Two Satellite Remote Sensing Applications:
(i) MISR Cloud/Aerosol and Their Variability Through ENSO, and
(ii) MLS Diagnosis of CO and H2O Transport
I will present two satellite remote sensing applications: one is the MISR (Multiangle Imaging SpectroRadiometer) observations of cloud/aerosol and their variability through ENSO; and the other is Microwave Limb Sounder diagnosis of carbon monoxide (CO) and water vapor (H2O) transport.
First, decadal observations of cloud/Aerosol from Terra MISR are investigated to characterize tropical low cloud amount and Asian dust and their responses to ENSO (El Niņo Southern Oscillation). The MISR stereo technique has been unique with little dependence on atmospheric thermal structure and surface type in measuring cloud and aerosol. Despite a similar morphology of low cloud cover in the Pacific basin among MISR, MODIS (MOderate Resolution Imaging Spectroradiometer), and ISCCP (International Satellite Cloud Climatology Project), MISR cloud fraction shows the sharpest trade cumulus pattern along the equatorial Pacific. During the warm phase of ENSO, the observed low cloud cover generally decreases in the central Pacific near equator and increases in the subtropics and in the Southeastern (SE) Pacific. To characterize the Asian Dust distribution, three different areas, Taklimakan, Central Gobi, and East Gobi, are chosen as major Asian dust source regions. Despite differences, the ENSO driven aerosol optical thickness (AOT) anomalies from MISR, MODIS Deep Blue-Aqua and OMI (Ozone Monitoring Instrument)-Aqua are physically consistent in three independent satellite-based AOT observations. Asian dust loading is increased during La Nina years, and relatively cold and dry winters are suggested as a favorable condition for the dust production.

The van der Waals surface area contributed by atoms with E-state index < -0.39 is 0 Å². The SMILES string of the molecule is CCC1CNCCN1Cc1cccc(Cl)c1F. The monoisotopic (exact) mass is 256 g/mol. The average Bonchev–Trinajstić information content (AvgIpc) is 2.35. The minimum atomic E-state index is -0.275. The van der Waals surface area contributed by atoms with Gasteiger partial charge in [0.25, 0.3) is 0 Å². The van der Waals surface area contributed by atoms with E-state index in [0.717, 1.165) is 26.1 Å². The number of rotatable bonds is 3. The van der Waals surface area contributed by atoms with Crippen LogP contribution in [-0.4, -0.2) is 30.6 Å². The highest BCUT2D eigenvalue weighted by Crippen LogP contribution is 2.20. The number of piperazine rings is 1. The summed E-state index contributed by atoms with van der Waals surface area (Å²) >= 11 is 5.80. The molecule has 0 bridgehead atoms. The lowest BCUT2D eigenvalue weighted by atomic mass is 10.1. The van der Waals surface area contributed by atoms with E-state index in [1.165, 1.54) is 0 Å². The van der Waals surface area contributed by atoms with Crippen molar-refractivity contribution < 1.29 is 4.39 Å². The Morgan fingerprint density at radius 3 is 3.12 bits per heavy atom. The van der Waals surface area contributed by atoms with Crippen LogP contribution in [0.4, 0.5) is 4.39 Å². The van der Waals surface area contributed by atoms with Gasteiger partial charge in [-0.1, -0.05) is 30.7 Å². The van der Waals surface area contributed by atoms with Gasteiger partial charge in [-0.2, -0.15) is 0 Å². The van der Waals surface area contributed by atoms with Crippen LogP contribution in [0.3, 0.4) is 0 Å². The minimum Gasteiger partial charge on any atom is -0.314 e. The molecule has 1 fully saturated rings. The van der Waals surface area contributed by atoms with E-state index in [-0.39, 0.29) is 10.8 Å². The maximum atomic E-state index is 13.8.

Second, the vertical structure and evolution of the carbon monoxide (CO) and water vapor (H2O) transports are diagnosed from Aura Microwave Limb Sounder (MLS) observations. CO is a good tracer throughout the middle atmosphere, while H2O is a good tracer in the tropical tropopause layer. The maximum of the CO Northern Angular Mode and Southern Angular Mode (CNAM and CSAM) indices is used to characterize the vertical descent within the polar vortex as a function of time and height. There is a significant anti-correlation between the mesospheric and stratospheric CNAM indices during 2005-2010 winters, supporting the hypothesis of mesosphere-stratosphere coupling through planetary-gravity wave interactions. The tropical mode indices of H2O show the QBO (Quasi Biennial Oscillation) modulated ascent signals of tropospheric water vapor up to 40km.